Hamad Bin Khalifa University (HBKU) is conducting research projects to address several urgent challenges in environment and sustainable energy that Qatar and the world will face in the coming years, pointed out Dr Tareq al-Ansari, assistant professor, Department of Sustainable Development at the College of Science and Engineering.
Dr al-Ansari told local Arabic daily Arrayah that these challenges include the risks associated with climate change, such as rising sea levels, increased temperatures, and heatwaves, as well as resource scarcity, energy issues, and environmental degradation, such as increasing desertification.
He stressed that HBKU is addressing these challenges and beyond through its faculty members, scientists, researchers, and interdisciplinary students, who collectively form a dynamic and diverse group of experts from various backgrounds. They are developing research into reports and scientific publications that can benefit the decision-making processes at the highest level, bridging the gap between industry and policymakers. In addition, they are working on developing products that offer valuable solutions to emerging challenges with significant potential for commercial marketing.
Dr al-Ansari explained that the GCC region experiences high temperatures that significantly affect energy consumption in buildings. The research efforts undertaken by HBKU in the field of cooling technologies and energy-efficient building construction could provide practical solutions to this issue in the future.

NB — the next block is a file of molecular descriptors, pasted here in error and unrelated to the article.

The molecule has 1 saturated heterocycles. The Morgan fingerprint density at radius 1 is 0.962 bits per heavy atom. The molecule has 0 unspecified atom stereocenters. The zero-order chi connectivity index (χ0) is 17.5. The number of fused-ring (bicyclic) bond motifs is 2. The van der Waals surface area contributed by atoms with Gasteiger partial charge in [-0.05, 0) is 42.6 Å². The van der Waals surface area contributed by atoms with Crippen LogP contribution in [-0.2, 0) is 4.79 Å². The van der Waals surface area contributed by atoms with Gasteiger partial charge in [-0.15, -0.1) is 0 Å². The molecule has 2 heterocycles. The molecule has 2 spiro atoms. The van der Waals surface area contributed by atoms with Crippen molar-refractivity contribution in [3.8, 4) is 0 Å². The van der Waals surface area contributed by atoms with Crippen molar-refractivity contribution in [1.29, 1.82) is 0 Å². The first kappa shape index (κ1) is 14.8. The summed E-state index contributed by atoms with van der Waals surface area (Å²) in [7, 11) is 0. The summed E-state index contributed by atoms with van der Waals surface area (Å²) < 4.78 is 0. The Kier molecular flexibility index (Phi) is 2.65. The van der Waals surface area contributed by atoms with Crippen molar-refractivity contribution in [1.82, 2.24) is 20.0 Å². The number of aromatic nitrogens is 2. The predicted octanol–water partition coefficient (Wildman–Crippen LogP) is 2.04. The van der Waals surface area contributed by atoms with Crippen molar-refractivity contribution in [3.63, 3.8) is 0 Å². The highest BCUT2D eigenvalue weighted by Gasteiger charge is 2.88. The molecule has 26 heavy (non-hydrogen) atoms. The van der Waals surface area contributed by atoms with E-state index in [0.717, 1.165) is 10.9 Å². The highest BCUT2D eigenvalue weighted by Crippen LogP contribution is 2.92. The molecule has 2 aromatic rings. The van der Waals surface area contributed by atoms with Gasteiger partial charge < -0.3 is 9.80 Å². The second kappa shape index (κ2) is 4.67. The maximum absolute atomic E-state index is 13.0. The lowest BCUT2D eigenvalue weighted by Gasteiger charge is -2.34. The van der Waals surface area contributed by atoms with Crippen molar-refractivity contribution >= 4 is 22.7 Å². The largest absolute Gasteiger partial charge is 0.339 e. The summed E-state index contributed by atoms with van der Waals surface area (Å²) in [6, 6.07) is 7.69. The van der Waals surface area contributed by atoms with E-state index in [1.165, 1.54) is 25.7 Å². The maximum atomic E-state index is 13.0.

Besides, the university actively participates in leading research efforts for addressing the pressing issue of rising temperatures in the GCC region and its profound impact on energy consumption in buildings. The research begins with assessing the potential effects of climate change on cooling requirements and temperature thresholds for both residential and commercial buildings.
"With the continued rise of global warming, it has become increasingly clear that current heating, ventilation, and air conditioning systems alone will not be sufficient enough. This necessitates the development of additional settings for cooling systems. The university's research efforts include conducting a comprehensive examination of strategies to reduce cooling requirements in buildings, both presently and in anticipation of future climate conditions."
Dr al-Ansari explained that during the construction phase, architectural design modifications are explored, including improving thermal mass, enhancing insulation, and carefully managing the window-to-wall ratio. "We delve into retrofitting strategies for existing buildings, seeking efficient solutions such as solar shading, double-pane windows, and natural ventilation," he said.
"These measures work to enhance energy efficiency and effectively reduce cooling demands in existing structures. Given that solar radiation is the primary contributor to cooling loads, we propose innovative ways to minimise solar exposure. This includes developing climate shelters for pedestrians and creating self-sufficient buildings that extract water from humid air and generate energy from renewable sources.
"By advancing these alternative methods, our goal is to create a more sustainable and resilient built environment capable of withstanding the challenges of high temperatures in the GCC region. Besides, adopting these environmentally friendly solutions not only reduce reliance on traditional energy sources but also enhance energy consumption sustainability while effectively combating climate change," he stressed.
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